As European federalists we should question the basic categories used to analyse our situation. In the days following the election the occasionally reference has been made to Václav Havel’s statement that “hope is not the same as optimism. Hope is not the conviction that something will turn out well, but the certainty that something makes sense, regardless of how it turns out."

The intended message from those who used this quote is clear: Clinton has lost, but do not give up. However, while Havel’s observation is quoted in opposition to Trump, a more thoughtful consideration of his statement would lead to a different view. As hard as it may be to accept, Trump embodied a form of hope. His campaign did not have an optimistic basis: he rejected the myth of American exceptionalism and pointed towards the dismal state of the American Dream. Still, his core message is not a rejection of Obama’s politics of hope, but a perverted continuation of it: Yes we can (make America great again)!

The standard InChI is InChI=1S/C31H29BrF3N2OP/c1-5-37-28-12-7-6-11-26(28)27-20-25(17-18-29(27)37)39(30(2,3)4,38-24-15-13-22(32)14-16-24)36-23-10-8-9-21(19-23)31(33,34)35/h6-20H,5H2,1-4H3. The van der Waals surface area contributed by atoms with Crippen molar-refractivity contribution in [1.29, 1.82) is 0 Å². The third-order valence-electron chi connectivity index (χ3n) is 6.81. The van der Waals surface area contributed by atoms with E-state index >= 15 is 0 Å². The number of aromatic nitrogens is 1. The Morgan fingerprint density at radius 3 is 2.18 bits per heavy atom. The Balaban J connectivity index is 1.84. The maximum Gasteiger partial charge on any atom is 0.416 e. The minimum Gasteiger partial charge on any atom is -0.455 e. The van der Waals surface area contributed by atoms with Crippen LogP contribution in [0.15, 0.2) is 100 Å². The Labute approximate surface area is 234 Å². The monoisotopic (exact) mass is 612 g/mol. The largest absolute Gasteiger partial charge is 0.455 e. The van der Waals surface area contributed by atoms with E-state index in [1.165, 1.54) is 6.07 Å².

The Clinton campaign, on the other hand, had a message of optimism: America is already great and its greatest years are still ahead of it. It was a message that did not resonate strongly enough, because it was too far from the lived reality of many Americans. The fundamental incompatibility of optimism with discontent is its core weakness, because addressing the latter requires the recognition that all will not necessarily be well. Instead, the Clinton campaign kept sounding the horn of progress when US society was experiencing stagnation.